“First class, Tough,” Jim reminded me, “It’s the only way to go.”

For this show, the theater was crafted into a ship. One of those colonial types with towering masts and dark brown wood paneling. As we proceeded to make our way down to the front, center section just a few rows from the stage, an usher stopped us and asked for our tickets.

He was dressed in a gladiator’s costume with a lot of fur and a painted face and he made a wisecrack about Jim’s leather jacket.

And then he turned to me, looked me up and down, and said…

“Argyle always works.”

Having been fashion critiqued, we made it to our seats and waited for the on-stage theatrics to begin. It wasn’t a sold-out show, not by any stretch. This was a week night and Vegas was hurting.

The seats to my immediate left were occupied, however, by a lesbian couple from Wisconsin. A softball coach and a school teacher and I enjoyed chatting them up.

They knew about Panama City because the school teacher, turns out, was also a motorcycle enthusiast and had been to a rally on the Beach before. Small world.

I have never been to Wisconsin, but I knew enough about the Green Bay Packers to further the conversation. Jim, sitting on my right, said hello to the gals, but that was it for him. He was ready for the show.

The lights dimmed and soon we sat in marvel at the Cirque. These actors were true performers, physical specimens indeed and many displayed unbelievable athletic moves.

It’s hard to describe what we saw that night. People were dancing, sparring, running, jumping and swinging. It wasn’t in 3-D. It wasn’t animation or a game with rules and scores. It was better. It was real and it was amazing!

Without a doubt, the Cirque was a major highlight of my trip with Jim and symbolic in many ways. Tomorrow we would began the long drive home, back to Panama City.  I was glued to my i-phone as we left the theater, tweeting about the entire night.

“KA had a peace message,” I typed to my Facebook friends.

Minutes later, as we sat on the monorail and puttered along the Strip, my inbox screen lit up with an email from a long forgotten address.

“Yes, it did,” it read. “Good to see you again.”

To this day I have no clue — no earthly idea — who sent that email.

Capable Shoulders





Here we come Vegas!

20 01 2010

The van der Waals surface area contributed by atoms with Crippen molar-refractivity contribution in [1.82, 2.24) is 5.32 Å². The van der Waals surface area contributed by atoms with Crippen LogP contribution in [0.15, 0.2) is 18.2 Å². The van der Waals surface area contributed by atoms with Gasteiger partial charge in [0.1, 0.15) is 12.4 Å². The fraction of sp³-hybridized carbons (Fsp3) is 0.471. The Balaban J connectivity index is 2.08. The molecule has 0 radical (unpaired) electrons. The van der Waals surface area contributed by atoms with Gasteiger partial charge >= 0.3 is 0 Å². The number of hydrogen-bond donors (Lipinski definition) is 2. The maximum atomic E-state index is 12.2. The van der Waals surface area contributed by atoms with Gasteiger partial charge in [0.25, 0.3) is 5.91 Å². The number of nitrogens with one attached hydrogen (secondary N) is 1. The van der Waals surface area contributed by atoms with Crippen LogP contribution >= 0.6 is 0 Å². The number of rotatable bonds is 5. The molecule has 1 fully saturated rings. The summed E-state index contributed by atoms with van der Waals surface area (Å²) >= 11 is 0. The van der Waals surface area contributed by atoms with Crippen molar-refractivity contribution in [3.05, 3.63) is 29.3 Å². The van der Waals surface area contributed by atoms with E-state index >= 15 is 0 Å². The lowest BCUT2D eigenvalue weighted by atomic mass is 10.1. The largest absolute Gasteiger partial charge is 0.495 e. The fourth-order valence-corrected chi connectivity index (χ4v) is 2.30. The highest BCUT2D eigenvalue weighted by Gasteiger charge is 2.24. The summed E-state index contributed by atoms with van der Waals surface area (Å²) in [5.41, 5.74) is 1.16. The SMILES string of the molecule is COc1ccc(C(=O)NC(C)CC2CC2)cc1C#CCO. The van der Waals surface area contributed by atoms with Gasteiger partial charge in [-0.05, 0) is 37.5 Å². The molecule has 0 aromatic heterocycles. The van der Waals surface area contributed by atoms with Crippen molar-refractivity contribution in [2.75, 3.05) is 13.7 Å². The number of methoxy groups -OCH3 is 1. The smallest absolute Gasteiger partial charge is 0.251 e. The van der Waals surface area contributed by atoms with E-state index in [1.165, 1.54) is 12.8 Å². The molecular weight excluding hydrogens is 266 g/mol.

We left for Las Vegas early the next morning. I did not bore Jim with the details of my Canyon excursion with Stallone. It really wasn’t that enlightening.

We loaded up the car ourselves and paused briefly for coffee in the lobby and I dropped a few postcards in the mail.

The Hoover Dam was our next stop and it would be a special one. Jim, the engineer, marveled at this true testament to American might. We both took a lot of pictures.

Dam Right

“You couldn’t build this today, with all the environmentalists,” he noted as we walked through the inner-workings of the Dam.

The Dam was built during the Great Depression and although it was not in my lifetime, the Great Depression felt very real. To construct this monster wall, the Colorado River was diverted. It was sheer power.

Many men lost their lives during the project. Many others were provided work and in turn were able to provide for their suffering families. It was a government program.

During our visit, Lake Mead was nearing a record low. Water is still a major commodity in the desert and ‘Bling-Bling’ Vegas requires a lot of it.

From the Dam, we made the short drive to Vegas, which would be our turning around point. Jim didn’t care to go any further West, despite the allure of California.

That was fine with me. I had visited the Golden State several times before. On my last trip to Los Angeles, I almost missed my return flight, having skipped out on a journalism convention and gotten bogged down in the  West Hollywood club scene.

Fast forward a few years and I was about to make my first-ever visit to Las Vegas…Sin City. Temptation was everywhere. Gambling, hot girls, muscle studs, booze, drugs, tattoo parlors…the works.

We would stay two nights at The Sahara. It’s an older casino, but still an anchor on The Strip. Jim had been coming here for decades and was on a first-name basis with many of the staff.

Bill, the bellhop, gave Jim a big hug and warm greeting when we arrived. A black man from Mississippi, Bill was close to Jim in age and you could tell they had a special bond. Jim’s arrival seemed to boost Bill’s spirits, although he was quick to bemoan the local economy.